Ottershaw & Dunsborough Park 2021


The middle of June isn’t normally an important time of year for me. It brings no family or work events to mark on the calendar. But this year was different, for it was to be my first garden visit for some nine months, with a day run by MPG and a chance to visit two venues in Surrey that lie close to each other. While winter and spring had passed and I had been able get out and potter around my own garden, I felt that craving to get out and see what others were doing.

Jo Jackson

The day was structured around a mid-morning visit to a family-run small commercial nursery run the Jackson family and an afternoon visit to a garden in a 100-acre park in Ripley, both blessed with a warm bright day and welcomes.
Daniel Jackson has a passion for cacti and succulents that goes back to a gift of a cactus in his childhood. The interest grew and he went on after school to work in a small nursey. In time he was to buy out the business from the retiring owners and expand it. Daniel was joined by Jo his wife in what is clearly a family business. On the morning we were there we were joined by their son and daughter and the local secretary of the British Cactus and Succulent Society.

The nursery extends to nine glasshouses filled with the most amazing selection of home-grown cacti and succulents. Apart from running a successful business, Daniel also holds three collections of Astroloba, Gasteria and Haworthia. In recent years he has exhibited at Hampton Court and Chelsea as well as specialist society shows. They open the nursery on certain dates for callers and small groups. Daniel is rightly proud of his own introductions- Aeonium ‘Toffee Apple’ and Aeonium ‘Night’s Watch’ both caught my eye.
Asked how things had been during lockdown, the reply was simply “We got on with things.” It became an opportunity to grow the mail order business which now markets across the UK.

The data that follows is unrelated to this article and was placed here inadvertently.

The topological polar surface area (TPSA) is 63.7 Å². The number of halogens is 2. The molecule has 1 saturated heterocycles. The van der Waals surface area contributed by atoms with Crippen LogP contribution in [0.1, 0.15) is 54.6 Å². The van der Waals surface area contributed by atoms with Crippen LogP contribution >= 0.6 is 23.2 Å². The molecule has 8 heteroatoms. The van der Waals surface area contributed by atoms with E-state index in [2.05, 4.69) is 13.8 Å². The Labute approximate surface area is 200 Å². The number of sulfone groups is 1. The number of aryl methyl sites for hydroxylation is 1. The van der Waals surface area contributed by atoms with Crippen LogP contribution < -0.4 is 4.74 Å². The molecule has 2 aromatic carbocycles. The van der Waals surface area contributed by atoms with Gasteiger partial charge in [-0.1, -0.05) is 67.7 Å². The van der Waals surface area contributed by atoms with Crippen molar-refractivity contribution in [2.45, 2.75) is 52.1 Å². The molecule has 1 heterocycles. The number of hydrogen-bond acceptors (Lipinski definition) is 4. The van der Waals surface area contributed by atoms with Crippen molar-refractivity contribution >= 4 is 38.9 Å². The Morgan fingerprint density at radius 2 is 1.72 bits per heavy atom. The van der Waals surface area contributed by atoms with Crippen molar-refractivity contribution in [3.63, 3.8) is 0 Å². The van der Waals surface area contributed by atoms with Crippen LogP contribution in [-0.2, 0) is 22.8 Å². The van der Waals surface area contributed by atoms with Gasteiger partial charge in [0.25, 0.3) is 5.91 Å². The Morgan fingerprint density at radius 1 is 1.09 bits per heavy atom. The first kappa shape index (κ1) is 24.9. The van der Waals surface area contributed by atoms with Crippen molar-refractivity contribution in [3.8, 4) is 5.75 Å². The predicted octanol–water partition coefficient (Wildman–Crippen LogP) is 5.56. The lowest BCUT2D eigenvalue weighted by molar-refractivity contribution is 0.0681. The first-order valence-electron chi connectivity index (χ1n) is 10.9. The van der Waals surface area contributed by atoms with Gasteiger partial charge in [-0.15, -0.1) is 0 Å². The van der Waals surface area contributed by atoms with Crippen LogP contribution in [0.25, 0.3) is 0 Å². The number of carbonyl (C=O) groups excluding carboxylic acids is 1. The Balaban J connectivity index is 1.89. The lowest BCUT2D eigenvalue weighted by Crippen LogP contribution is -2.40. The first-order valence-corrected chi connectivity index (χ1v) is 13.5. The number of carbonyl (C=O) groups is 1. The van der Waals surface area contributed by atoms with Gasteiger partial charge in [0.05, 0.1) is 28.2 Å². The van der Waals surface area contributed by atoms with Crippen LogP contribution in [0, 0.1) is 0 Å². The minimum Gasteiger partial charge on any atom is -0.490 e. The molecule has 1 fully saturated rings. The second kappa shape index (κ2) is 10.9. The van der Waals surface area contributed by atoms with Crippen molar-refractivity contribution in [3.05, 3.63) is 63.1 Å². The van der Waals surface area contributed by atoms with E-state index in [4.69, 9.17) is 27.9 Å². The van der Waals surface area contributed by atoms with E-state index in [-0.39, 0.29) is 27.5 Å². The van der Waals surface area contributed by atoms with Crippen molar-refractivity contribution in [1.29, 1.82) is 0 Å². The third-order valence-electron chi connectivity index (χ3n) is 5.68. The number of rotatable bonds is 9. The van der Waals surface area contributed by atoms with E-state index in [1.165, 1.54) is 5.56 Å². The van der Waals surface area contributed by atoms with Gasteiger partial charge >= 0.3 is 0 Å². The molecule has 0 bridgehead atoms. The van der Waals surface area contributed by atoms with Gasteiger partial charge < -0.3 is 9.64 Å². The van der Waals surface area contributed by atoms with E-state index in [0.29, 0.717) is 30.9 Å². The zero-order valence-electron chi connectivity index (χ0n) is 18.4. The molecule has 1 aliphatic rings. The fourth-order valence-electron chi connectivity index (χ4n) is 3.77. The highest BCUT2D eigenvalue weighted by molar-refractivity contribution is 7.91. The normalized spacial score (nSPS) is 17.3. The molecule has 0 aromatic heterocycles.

A typical show display

Succulent house

Aeonium ‘night’s watch’, Chelsea 2019

One of the cacti houses

Dunsborough Park

The afternoon took the group to Dunsborough Park for a tour hosted by Head Gardener James Gillions. The garden took its present form about 25 years ago with borders designed by Penelope Hobhouse, incorporating the water gardens (developed in the 1920s) and earlier kitchen gardens. It serves not only as a private family garden but as a gallery for the display and sale of sculpture. The site is pretty flat, with the most noticeable changes in level being within the water gardens. Yew hedging is used to create structure and form and wisteria is used in standard form.

Members viewing one of the garden rooms

Water garden with bridge

A further garden glimpsed through an arch

James Gillions, Head Gardener

Tulips are widely planted as a feature (up to 20,000 a year) both formally and informally, with those lifted being replanted in the orchard area. Dahlias are also extensively planted and left in the ground to overwinter. The sandy soil and mulching help most survive, once established.
The current owners have the house and gardens up for sale.
I returned home that evening the better for the day. I never fail to learn something new on these trips or be impressed by the willingness of those who host our visits to share their enthusiasm and knowledge. Thank you, too, to Lesley Jones for arranging the day.

Some of the remaining Penelope Hobhouse design

Report and photos by MG Jones